shell. These commands are loaded at the time of booting.The shell
has a whole set of internal commands that can be strung together as
a language(known as shell programs). The shell doesn‟t start a
separate process to run internal commands.
For example : „mkdir‟ is an internal command so when we type
„mkdir‟ , the shell won‟t look in its PATH to locate it.Rather it will
execute it from its own set of built in commands that are not stored
as seperate files.
II. EXTERNAL COMMAND
These commands are stored as a seperate program. A
command with an independent existence in the form of a
separate file is called an external command.
For example: programs for the commands such as ‟cat‟ and ‟ls‟
exist independently in a directory called the /bin directory. When
such commands are given, the shell reaches these command files
with the help of a system variable called the PATH variable and
executes them. Most of the Unix commands are external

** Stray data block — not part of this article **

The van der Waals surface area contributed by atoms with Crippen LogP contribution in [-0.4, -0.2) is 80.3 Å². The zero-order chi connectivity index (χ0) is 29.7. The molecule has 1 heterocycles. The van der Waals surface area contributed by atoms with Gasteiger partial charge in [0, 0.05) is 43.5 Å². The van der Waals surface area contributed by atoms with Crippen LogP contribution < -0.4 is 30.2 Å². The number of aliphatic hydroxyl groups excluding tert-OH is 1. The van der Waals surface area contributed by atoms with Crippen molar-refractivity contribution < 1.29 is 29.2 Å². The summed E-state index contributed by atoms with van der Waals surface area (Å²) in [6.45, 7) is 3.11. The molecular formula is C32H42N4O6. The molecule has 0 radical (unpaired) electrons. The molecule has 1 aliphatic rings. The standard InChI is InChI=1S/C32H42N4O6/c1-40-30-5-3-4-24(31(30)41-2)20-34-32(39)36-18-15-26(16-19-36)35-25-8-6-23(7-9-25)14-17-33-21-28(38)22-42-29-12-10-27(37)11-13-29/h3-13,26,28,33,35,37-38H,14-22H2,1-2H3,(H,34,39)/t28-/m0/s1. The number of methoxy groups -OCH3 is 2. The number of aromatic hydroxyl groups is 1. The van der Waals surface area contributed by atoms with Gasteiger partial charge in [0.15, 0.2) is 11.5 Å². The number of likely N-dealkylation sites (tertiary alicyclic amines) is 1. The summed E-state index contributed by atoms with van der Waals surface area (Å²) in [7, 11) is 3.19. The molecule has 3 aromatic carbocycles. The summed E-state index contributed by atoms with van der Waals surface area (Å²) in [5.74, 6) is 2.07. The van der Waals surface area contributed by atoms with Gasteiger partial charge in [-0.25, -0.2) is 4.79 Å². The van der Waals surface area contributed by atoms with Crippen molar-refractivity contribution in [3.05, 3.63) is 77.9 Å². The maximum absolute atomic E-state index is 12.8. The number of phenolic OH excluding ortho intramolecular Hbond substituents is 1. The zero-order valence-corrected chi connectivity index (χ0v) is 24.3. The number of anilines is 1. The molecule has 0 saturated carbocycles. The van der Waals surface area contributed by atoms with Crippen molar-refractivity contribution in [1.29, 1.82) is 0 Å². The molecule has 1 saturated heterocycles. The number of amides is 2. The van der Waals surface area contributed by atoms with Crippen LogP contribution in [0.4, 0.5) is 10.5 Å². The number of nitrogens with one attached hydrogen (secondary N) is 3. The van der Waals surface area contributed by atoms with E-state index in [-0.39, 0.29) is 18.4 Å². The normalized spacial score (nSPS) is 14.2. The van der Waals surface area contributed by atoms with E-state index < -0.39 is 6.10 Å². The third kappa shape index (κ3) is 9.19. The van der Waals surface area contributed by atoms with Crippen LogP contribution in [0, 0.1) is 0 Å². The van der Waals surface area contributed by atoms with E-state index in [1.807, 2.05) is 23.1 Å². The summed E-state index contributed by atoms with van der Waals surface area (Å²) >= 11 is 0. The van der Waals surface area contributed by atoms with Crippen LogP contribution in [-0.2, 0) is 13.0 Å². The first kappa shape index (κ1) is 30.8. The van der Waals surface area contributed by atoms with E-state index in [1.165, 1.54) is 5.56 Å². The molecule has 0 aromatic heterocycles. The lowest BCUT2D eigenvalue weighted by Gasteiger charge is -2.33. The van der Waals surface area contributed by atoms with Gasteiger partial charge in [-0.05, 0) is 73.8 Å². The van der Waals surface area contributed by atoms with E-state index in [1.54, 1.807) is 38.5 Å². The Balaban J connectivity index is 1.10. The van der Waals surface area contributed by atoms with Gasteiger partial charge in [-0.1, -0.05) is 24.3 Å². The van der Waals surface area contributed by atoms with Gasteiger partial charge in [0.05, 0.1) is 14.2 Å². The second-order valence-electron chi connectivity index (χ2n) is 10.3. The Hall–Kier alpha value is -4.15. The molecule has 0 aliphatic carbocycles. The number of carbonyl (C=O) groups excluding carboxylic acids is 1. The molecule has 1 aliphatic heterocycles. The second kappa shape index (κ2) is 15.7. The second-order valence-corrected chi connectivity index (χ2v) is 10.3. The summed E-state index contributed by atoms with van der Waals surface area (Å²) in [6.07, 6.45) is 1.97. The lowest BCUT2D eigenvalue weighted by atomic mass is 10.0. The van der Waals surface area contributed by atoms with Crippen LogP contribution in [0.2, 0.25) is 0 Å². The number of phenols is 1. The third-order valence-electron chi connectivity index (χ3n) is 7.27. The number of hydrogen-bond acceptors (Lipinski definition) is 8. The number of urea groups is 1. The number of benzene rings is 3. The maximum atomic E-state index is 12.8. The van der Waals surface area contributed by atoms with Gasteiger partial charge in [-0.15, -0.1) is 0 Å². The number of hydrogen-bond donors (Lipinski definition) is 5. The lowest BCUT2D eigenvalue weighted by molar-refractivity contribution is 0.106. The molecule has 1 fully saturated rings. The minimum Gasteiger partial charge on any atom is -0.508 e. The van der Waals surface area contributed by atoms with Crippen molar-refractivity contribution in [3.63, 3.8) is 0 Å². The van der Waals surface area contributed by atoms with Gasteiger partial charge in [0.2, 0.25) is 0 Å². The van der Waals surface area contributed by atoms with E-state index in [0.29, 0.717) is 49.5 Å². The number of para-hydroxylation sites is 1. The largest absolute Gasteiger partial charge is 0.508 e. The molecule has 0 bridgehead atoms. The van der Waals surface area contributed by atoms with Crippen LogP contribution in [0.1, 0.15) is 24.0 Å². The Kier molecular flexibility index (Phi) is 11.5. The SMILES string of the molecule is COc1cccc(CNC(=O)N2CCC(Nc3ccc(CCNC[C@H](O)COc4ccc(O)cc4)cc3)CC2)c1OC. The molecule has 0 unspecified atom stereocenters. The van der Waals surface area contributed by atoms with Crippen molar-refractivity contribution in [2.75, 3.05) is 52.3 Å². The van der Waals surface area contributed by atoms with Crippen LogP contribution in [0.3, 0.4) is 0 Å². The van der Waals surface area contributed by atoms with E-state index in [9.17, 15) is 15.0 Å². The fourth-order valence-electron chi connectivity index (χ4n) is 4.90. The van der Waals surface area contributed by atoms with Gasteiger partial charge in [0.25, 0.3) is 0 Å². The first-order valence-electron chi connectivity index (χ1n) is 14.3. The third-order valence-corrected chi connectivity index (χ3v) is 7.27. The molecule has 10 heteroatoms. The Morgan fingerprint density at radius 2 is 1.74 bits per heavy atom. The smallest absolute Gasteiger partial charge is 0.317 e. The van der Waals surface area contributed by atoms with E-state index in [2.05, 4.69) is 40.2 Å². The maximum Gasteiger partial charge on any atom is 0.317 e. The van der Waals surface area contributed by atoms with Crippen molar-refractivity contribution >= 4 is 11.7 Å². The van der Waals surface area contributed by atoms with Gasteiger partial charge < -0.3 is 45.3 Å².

This command is used to create a directory.
% mkdir MBA(FT) I
cd (change directory)
The command cd directory means change the current working
directory to new directory.
% cd MBA(FT) I
cp file1 file2 is the command which makes a copy of file1 in the current
working directory and calls it file2.
% cp [options] <source> <destination>
% cp file1 file2
% cp file1 [file2] … /directory
mv file1 file2 moves file1 to file2. To move a file from one place to another,
use the mv command. This has the effect of moving rather than copying the file, so
we end up with only one file rather than two.
% mv <source> <destination>
– The <source> gets removed
% mv file1 dir/
% mv file1 file2
To delete (remove) a file, we use the rm command.
We should enter this command with the -i option, so that we
will be asked to confirm each file deletion. To remove a file
named MBA(FT) I, enter:
rm –i MBA(FT) I
The command ‘cat’ can be used to display the contents of a file
on the screen. Type:
% cat science.txt
The „head’ command writes the first ten lines of a file to the
First clear the screen then type
% head science.txt
This command shows the bottom N lines of one or more
tail -# file [file ...]
Shows the contents of one or more text files
interactively. Have a lot of viewing options and search
more file [file ...]
shows lines in one or more text files that match a
given regular expression.
grep regular-expression file [file ...]